Often, start-ups are focused on the financials and forget that the branding process, which is just as necessary for successful launch, takes several months if you want to open with all of your ducks in a row.

September 1, 2017

Planning Your Branding

We often receive e-mails from breweries, wineries & distilleries in-planning asking for rough timelines to take into account as they start to plan their branding.

Often, start-ups are focused on the financials and forget that the branding process, which is just as necessary for successful launch, takes several months if you want to open with all of your ducks in a row. And, this really applies to any business, including body products or home goods.

Here are a few identity basics needed for a solid brand foundation.


Your name and the subsequent identity design will be the foundation of your brand. It will define you on-shelf and online and will likely be the first touch the public has with your brand.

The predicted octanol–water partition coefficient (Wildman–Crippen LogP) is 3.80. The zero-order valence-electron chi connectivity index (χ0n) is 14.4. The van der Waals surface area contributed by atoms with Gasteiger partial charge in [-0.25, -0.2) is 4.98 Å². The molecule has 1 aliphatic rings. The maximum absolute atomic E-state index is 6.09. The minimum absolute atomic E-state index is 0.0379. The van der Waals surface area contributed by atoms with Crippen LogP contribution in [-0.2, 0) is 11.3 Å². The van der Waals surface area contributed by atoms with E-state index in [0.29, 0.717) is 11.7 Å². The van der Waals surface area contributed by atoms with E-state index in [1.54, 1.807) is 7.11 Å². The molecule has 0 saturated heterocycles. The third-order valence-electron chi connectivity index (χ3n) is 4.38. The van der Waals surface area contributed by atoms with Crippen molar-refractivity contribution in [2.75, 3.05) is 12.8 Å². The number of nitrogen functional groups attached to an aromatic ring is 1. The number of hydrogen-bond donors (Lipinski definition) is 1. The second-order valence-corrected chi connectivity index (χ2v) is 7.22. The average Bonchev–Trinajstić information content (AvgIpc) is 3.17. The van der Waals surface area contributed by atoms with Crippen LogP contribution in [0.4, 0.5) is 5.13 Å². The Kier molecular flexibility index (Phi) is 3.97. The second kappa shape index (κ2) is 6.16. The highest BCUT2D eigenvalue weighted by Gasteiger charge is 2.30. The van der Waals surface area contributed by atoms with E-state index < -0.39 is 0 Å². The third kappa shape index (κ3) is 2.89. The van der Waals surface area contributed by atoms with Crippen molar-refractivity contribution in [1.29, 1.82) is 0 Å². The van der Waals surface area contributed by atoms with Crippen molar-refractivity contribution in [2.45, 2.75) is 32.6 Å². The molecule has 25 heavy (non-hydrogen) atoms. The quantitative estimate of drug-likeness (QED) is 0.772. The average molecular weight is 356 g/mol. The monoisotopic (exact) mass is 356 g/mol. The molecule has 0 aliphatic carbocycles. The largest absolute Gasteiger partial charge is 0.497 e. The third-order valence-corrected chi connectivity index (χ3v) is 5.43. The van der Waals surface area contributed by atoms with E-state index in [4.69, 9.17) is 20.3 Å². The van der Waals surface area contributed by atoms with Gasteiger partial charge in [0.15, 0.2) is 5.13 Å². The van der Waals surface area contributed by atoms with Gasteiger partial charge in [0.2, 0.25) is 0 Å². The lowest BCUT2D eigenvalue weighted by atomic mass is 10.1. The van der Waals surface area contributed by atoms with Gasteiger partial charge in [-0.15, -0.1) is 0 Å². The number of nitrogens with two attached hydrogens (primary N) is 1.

Your name should have meaning. What does it say about you? Is there a story there that can be told through your branding? Is it about your location? Your personality? Your brewing/distilling/winemaking/product style? Give your future customers something to identify with.

Once you have a beginning list, start with Google. Doing a basic Google search will save you a lot of headaches and costs down the line, if there is a pre-existing business out there with the same name, and they do not need to be in the same state as you. Funny enough, they do not necessarily have to even produce the same product as you. Wine and cocktails live in a similar bucket at the TTB, so they can easily conflict on trademarks. The same goes for breweries/wineries and distilleries – best to select a name as unique as possible to avoid lawsuits.

Once you have done your due dillegence on Google, you should also leave time to confirm that your name is solid with a trademark attorney before diving into the logo design process. If you have to backtrack and rename after starting your logo, you will also have to begin the logo process fresh once renamed, losing time and doubling costs.